Monday, September 14, 2009


Note from CJ: Please welcome Lisa Black, forensic scientist and author of EVIDENCE OF MURDER, this week as our Criminal Minds Grand Master!  She'll be answering our forensic questions and yours too, if you add them into the comment section.   Enjoy!!!

What was your most memorable (unique, scary, funny--you choose) crime scene experience? How did working that scene change your life--professionally and also as a writer?

I can’t say I’ve really had a crime or crime scene that changed my life. Probably the closest thing would be when I had been working at the coroner’s office for about a week, it was shortly before Christmas, and they brought in a family of five dead of carbon monoxide poisoning because a bird’s nest or some such thing had caused a blockage in their furnace exhaust. On the way home from work that day I stopped and bought two carbon monoxide detectors, one for my house and one for my parents. So this is what I’ve learned on the job: It’s easy to die, and nothing’s more important than your family.

I think one of the saddest cases I’ve ever worked was a 12 year old girl of Oriental parents, who lived in a rather nice suburb of Cleveland. An acquaintance of the girl’s older brother, a 21-year-old man, became obsessed with her. Her parents did everything they should have done--they told him to stay away from their daughter, they called the police, they got a restraining order, they did everything they could short of locking the kid in a closet. But he walked up to her as she was walking to school with two girlfriends, and shot her point blank in the chest. Her terrified little friends ran into the first storefront they saw, which happened to be a coffee shop where two cops were having breakfast. They found the young man standing over the body. When I examined her clothing, she had one of those small glass ‘bluebird of happiness’ statues in her pocket, apparently just because that’s the sort of things little girls carry around in their pocket. My mother-in-law had given me one in congratulations when I got the job at the coroner’s office, because I was so happy about it.

A really unique day occurred when a guy dragged his girlfriend out of his house, shoved her in the car, and drove away. He returned alone, got nervous that his neighbors might call the cops, so he went to the Cleveland police department to turn himself in for domestic violence. They asked where he lived, then said, no, you live in East Cleveland, you’ll have to go there to make a report. So he went to East Cleveland. They said no, you’re one street off, you live in Cleveland. So he goes back, makes a report, goes home. He’s still nervous, so he goes out and “finds” the body. Calls the police again, and this time they keep him.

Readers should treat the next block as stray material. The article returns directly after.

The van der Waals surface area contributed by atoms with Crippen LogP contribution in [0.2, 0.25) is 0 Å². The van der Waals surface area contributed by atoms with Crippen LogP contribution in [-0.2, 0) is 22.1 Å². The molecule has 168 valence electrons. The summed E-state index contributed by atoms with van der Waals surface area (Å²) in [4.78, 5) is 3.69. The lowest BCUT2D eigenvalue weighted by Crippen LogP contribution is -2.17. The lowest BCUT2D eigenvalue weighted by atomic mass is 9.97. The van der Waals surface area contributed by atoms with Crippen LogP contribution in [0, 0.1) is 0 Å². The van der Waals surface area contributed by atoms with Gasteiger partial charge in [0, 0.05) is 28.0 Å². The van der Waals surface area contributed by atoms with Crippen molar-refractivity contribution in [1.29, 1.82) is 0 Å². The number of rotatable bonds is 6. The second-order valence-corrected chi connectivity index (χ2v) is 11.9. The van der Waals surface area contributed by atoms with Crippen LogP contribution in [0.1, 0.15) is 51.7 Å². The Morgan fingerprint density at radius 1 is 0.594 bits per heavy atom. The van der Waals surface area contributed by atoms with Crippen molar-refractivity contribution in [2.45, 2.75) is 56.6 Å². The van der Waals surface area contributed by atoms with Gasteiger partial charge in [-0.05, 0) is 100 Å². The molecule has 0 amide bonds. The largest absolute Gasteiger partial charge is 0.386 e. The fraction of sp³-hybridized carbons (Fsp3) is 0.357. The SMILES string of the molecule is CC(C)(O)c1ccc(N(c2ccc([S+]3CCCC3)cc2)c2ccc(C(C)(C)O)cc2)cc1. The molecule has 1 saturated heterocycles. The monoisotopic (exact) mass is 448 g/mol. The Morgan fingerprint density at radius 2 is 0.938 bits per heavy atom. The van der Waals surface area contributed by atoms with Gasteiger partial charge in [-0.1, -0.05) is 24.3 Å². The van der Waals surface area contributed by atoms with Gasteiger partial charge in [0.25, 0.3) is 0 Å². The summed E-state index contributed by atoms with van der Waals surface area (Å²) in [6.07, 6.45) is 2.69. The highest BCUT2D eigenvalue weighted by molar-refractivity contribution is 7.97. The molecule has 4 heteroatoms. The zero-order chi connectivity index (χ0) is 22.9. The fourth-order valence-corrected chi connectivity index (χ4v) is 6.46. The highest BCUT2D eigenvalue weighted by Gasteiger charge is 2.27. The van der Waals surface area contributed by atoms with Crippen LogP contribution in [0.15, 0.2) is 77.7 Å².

In a completely unrelated event, when I went to the impound lot to examine the car, there was a fingerprint analyst processing a car from a separate homicide a few bays up. Knowing we were from the coroner’s office, he suddenly called out “Hey! Do you want this brain?” The driver in his case had taken a shot to the head, which cleaved the top half of the brain off and thrust it into the back seat, where it went unnoticed as the body had been collected. This sounds really gross but wasn’t—it just sat there all neat and pink and convoluted.

One time I really had to laugh was when, in the middle of the night, I had to go to a nearby restaurant because someone had broken a window and tried to steal the flat screen TVs over the bar. For some reason burglars always think those things are going to pop right off the wall like a painting. They don’t realize how heavy they are and how securely they have to be attached to the bracket. The police officers told me about this and said, also, there’s there a frozen fish filet out back in the grass—we don’t know if it has anything to do with anything, but it’s not even covered with ants yet so it can’t have been there very long. So I started to photograph the outside of the building, and walked to the grass behind the building. It’s very dark out, so I see this shape in the grass, and I realize that a stray cat has already discovered the fish. So I said hey, cat, figuring it would run away.

This cat gave me the coldest look I have ever seen on an animal.I couldn’t invent swear words bad enough to describe what this cat was obviously thinking.

He didn’t bolt, merely picked up the filet and trotted off. I could only picture myself on the witness stand trying to explain to a defense attorney how a cat ran off with my evidence.

Just one more day on the job.

Lisa Black spent the happiest five years of her life in a morgue. Strange, perhaps, but true. In her job as a forensic scientist she analyzed gunshot residue on hands and clothing, hairs, fibers, paint, glass, DNA, blood and many other forms of trace evidence, as well as crime scenes. Now she’s as a latent print examiner and CSI working with fingerprints and crime scenes. She has been published in Germany, the Netherlands, France, the United Kingdom, Spain and Japan.